According to the American Psychological Association’s first-ever guidelines on counseling boys and men, “traditional masculinity” negatively affects men’s physical and mental health. The APA even alleges that it contributes to boys performing poorly in schools and leads to drug addiction, alcoholism, homicide, and suicide.
The APA’s “gender-aware” Guidelines for Psychological Practice With Boys and Men concludes that “traditional masculinity—marked by stoicism, competitiveness, dominance, and aggression—is, on the whole, harmful” and socializes boys toward “anti-femininity, achievement, eschewal of the appearance of weakness, and adventure, risk, and violence.” In other words, normal masculine impulses are responsible for many of society’s ills.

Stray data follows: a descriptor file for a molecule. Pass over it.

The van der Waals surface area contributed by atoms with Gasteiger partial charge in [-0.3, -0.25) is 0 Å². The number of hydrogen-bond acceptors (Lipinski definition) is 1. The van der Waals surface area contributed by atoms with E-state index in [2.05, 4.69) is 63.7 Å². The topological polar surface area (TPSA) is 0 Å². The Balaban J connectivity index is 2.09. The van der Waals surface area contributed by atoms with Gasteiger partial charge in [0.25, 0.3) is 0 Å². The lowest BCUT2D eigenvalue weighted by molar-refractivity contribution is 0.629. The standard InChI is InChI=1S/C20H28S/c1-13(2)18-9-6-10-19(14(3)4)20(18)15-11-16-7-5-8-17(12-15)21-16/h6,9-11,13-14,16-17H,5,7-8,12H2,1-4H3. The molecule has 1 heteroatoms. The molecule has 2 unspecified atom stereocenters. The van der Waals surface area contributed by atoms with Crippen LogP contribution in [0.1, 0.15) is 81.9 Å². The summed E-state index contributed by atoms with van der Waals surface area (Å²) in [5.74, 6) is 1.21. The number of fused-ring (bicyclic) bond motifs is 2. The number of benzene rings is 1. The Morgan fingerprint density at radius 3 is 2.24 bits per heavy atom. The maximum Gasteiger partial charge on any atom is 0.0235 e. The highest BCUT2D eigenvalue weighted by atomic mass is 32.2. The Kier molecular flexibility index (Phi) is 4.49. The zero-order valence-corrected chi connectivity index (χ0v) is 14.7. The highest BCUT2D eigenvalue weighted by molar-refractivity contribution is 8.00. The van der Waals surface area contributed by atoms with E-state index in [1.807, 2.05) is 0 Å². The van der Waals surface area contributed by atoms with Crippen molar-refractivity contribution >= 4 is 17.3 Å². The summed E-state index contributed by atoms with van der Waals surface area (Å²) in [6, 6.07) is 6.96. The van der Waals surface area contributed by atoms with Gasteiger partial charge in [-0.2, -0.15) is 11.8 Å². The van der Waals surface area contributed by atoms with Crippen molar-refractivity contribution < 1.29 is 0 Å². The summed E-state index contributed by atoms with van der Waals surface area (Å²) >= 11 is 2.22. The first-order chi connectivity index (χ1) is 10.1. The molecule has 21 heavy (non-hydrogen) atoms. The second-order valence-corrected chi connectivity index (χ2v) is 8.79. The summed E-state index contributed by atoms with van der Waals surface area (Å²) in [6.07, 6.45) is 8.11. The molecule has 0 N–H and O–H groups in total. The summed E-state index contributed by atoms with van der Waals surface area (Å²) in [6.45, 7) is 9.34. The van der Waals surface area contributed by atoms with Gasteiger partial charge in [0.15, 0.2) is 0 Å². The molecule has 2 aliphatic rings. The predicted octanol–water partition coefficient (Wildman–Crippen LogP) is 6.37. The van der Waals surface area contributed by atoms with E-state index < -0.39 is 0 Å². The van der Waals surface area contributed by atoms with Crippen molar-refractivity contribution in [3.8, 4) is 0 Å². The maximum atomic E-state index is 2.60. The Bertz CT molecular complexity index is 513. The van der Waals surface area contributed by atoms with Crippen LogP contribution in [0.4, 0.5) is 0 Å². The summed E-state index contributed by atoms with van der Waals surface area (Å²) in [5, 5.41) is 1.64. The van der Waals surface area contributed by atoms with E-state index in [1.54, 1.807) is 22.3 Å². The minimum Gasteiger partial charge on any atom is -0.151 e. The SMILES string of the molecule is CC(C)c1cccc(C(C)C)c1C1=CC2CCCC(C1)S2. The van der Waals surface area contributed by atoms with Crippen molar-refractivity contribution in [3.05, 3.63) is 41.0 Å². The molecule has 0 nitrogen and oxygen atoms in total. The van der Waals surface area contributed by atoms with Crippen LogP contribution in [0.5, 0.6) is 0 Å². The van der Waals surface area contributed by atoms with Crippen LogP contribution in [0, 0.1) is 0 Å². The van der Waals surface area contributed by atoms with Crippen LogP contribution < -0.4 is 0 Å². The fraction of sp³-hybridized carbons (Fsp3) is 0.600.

And Gillette, which launched a razor commercial Sunday decrying “toxic masculinity,” is jumping on the bandwagon with its “The Best Men Can Be” campaign by stating, “as a company that encourages men to be their best, we have a responsibility to make sure we are promoting positive, attainable, inclusive, and healthy versions of what it means to be a man.”
But BreakPoint’s John Stonestreet suggests, “the solution isn’t to caricature and then reject masculinity like a disorder. It is to rediscover and embrace real masculinity, which God declared to be ‘very good.’”
Commentator Ben Shapiro adds, “If you want to raise a generation of men who will treat women well, act as protectors rather than victimizers, and become the bedrock for a stable society, you need more masculinity, not less.”
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